Elliot and Ophelia Catanzarite take a seat on a covered wagon at Grandpa and Grandma’s Animal Farm.
Meg Soyars/Sky-Hi News

Wes House met with the families and gave them some intriguing animal trivia facts. Our group learned that some wild goats can climb trees and walk along ledges not much wider than a tightrope, that geese are faithful and mate for life, and that pigs are considered the fourth most intelligent animal on the planet, after chimpanzees, dolphins and elephants (man’s best friend, the dog, didn’t make the cut).

Perhaps for their propensity to get muddy and smelly, pigs aren’t always common at petting zoos, but they were here at Winding River, adding a feel of authenticity to the farm. One child exclaimed that he’d been hoping pigs would be there.

Other children were drawn to the farrier, Nathan Forsythe, shoeing horses beside the barn, with Hanson standing by. Forsythe, who owns Forsythe Hoof Care, said he’s been shoeing horses with Winding River for a decade.

Hanson told the kids that if they tried to pick up a horse’s hoof, they likely wouldn’t be able to. Forsythe made the intricate job seem easy, cradling each leg as he removed the old shoe, clean and filed the hoof down, then nailed in the new shoe. The horses stood patiently throughout.

“It really comes down to that he’s confident when he’s there; he also has a relationship with the horse because he’s been here for 10 years,” Hanson said. “They know what he’s doing to them, they know they’re getting new shoes today.”

Nathan Forsythe of Forsythe Hoof Care was on-hand during the event, shoeing horses. Horses typically need new shoes every six to eight weeks, as their hooves grow like nails.
Meg Soyars/Sky-Hi News

Some families commented on how healthy and happy the horses looked.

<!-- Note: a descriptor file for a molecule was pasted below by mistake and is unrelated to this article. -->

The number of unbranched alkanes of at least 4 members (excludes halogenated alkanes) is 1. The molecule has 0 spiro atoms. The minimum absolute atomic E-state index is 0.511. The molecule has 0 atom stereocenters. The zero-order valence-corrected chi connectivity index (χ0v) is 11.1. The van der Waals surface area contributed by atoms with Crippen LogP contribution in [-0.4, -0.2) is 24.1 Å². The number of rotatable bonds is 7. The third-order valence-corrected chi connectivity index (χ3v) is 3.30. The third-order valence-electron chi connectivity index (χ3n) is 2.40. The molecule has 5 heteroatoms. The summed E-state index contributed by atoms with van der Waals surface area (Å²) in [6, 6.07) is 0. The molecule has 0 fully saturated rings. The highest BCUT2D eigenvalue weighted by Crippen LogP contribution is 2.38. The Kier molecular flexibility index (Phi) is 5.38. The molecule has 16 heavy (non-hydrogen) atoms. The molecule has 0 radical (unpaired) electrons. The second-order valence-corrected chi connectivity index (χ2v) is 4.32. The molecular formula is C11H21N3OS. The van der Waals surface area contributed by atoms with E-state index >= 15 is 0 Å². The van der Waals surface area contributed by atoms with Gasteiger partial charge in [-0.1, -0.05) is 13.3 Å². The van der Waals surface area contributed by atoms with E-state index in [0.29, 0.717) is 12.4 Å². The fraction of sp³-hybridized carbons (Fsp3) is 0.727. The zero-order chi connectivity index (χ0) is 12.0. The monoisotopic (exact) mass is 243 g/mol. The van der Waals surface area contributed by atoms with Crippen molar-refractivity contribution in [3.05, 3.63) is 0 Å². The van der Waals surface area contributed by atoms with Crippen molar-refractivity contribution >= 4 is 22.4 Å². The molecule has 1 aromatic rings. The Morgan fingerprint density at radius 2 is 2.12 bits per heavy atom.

“Shoes are an important part of being a happy horse. … In order to do this, you have to take care of them,” Hanson told the families. “To be a dude string horse … they work really hard for about three months. But then they get to come to my house for eight months. They just rest and do nothing. We feed them lots of hay every day.”

After the horseshoeing, I talked with Wes House, who co-owns the resort with his wife, Marcia. House has been working at the resort property (formerly a cattle ranch) since the 1960s. He seemed in his element outdoors, surrounded by animals.

House told me that the resort, and the petting zoo called Grandpa and Grandma’s Animal Farm, is “100% for the families. The animal farm is open for our guests, or anyone who’s not staying here … who wants to come in and roam around.”

Winding River is open seven days a week, from Memorial Day to October 1. They have about 45 head of horses, which House says take riders out every day from one to two hours.

“We also do wagon rides and hay rides,” House said. Guests can partake in hiking, fishing and chuck wagon meals on the property.

As the library group headed to the playground or picnic area for lunch, I told House I had to drive back to the office, though part of me wished I could stay. I imagined exploring the North Fork, maybe even saddling up for a ride through Rocky Mountain National Park. House grinned, perhaps thinking how lucky he was to spend the rest of the day at Winding River, helping the guests feel welcome, teaching them to appreciate the beauty and simplicity of a Grand Lake excursion.

“Sounds good,” he said. “I’ll just stay right here.”